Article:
excess of the minimum salary. Framing the issue in accordance with the formulation suggested by the majority in the Commonwealth Court, section 1142 created a duty not to pay below the minimum scale and section 1151 granted the employer the prerogative to pay more than the minimum rate. Clearly, the parties are precluded from agreeing to a rate lower than the minimum scale but even though the statute vested in the public employer the prerogative to pay a higher rate to do so as a result of collective bargaining is not 'in violation of, or inconsistent with, or in conflict with' the statute in question. The mere fact that the General Assembly granted the prerogative to the employer does not exclude the possibility that the decision to exercise that prerogative was influenced by the collective bargaining process.

". . . . Section 703 merely prevents a term of a collective bargaining agreement from being in violation of existing law. Cf. Board of Education, City of Englewood v. Englewood Teachers Ass'n, 64 N.J. 1, 311 A.2d 729 (1973); Board of Education of Union Free School District # 3 v. Associated Teachers of Huntington, Inc., 30 N.Y.2d 122, 331 N.Y.S.2d 17, 282 N.E.2d 109 (1972); Joint School District # 8 v. Wisconsin Employment Relations Board, 37 Wis.2d 483, 155 N.W.2d 78 (1967). If however the General Assembly mandates a particular responsibility to be discharged by the board and the board alone, then the matter is removed from bargaining under section 701 even if it has direct impact upon 'wages, hours and other terms or conditions of employment.'"

The issue then is whether the challenged provisions of the collective bargaining agreement delegate to the arbitrator a responsibility which the General Assembly has commanded shall be "discharged by the board and the board alone."*fn6 In deciding this question, other provisions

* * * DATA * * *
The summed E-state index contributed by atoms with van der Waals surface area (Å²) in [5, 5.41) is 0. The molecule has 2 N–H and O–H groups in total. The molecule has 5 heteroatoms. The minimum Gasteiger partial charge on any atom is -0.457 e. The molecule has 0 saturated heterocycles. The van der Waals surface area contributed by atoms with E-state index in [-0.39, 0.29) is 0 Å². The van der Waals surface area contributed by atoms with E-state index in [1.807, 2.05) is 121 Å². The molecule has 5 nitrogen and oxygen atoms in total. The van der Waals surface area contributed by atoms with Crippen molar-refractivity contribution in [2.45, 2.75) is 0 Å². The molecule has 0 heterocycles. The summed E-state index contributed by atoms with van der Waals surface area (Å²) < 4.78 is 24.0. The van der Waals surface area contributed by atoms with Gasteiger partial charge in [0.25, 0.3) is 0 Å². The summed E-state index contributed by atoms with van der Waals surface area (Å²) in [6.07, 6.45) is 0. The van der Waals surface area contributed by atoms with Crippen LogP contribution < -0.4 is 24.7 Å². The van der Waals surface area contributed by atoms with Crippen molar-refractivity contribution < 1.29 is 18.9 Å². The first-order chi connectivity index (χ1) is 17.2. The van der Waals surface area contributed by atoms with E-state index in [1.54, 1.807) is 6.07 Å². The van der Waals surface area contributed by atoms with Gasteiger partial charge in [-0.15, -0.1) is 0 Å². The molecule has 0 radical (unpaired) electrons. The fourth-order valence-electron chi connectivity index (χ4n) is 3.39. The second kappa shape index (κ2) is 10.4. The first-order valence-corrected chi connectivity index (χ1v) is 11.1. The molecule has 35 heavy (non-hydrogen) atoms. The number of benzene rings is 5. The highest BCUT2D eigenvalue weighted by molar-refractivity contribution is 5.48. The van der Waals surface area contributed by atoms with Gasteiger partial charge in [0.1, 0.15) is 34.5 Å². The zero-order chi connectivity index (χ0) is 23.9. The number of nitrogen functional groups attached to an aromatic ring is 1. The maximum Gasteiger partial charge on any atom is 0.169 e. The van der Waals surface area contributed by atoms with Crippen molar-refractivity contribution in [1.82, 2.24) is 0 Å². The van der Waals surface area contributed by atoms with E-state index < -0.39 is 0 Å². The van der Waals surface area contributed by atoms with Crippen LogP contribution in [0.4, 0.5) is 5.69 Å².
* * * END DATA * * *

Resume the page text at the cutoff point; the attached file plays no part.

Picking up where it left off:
[ 464 Pa. Page 99]

    of the PERA are of particular significance because the PERA itself altered the board's previously exclusive control of most subjects within its competence and "[repudiated] . . . the traditional concept of the sanctity of managerial prerogatives in the public sector." Id. at 504, 337 A.2d at 267.

The General Assembly, far from forbidding arbitration of disputes arising out of a collective bargaining agreement, expressly commands it in section 903 of the PERA, which provides, in pertinent part:

"Arbitration of disputes or grievances arising out of the interpretation of the provisions of a collective bargaining agreement is mandatory. . . . [T]he final step [of the grievance procedure] shall provide for a binding decision by an arbitrator . . . ."*fn7

This policy is even stronger than that embodied in federal labor policy. See United Steelworkers v. American Manufacturing Co., 363 U.S. 564, 80 S.Ct. 1343, 4 L.Ed.2d 1403 (1960); United Steelworkers v. Warrior & Gulf Navigation Co., 363 U.S. 574, 80 S.Ct. 1347, 4 L.Ed.2d 1409 (1960); United Steelworkers v. Enterprise Wheel & Car Corp., 363 U.S. 593, 80 S.Ct. 1358, 4 L.Ed.2d 1424 (1960). Federal policy merely favors the submission of disputes to arbitration, while the PERA requires it.

[ 464 Pa. Page 100]

It is not difficult to perceive the reasons for the statutory requirement that grievances be submitted to arbitration. If a dispute arises as to the interpretation or application of the agreement there must be a mechanism for resolving the dispute or the agreement is meaningless. Historically, the primary means of resolving such disputes was the strike, and many agreements in the private sector retain this mechanism for at least some types of dispute.*fn8 However, resolution of all disputes by resort to economic force is costly to the parties, and more importantly, to the public. The General Assembly therefore chose to make the widely used procedure of labor arbitration mandatory under the PERA. This brings the special expertise of labor arbitrators to bear on the often difficult problems of administering the collective bargaining ...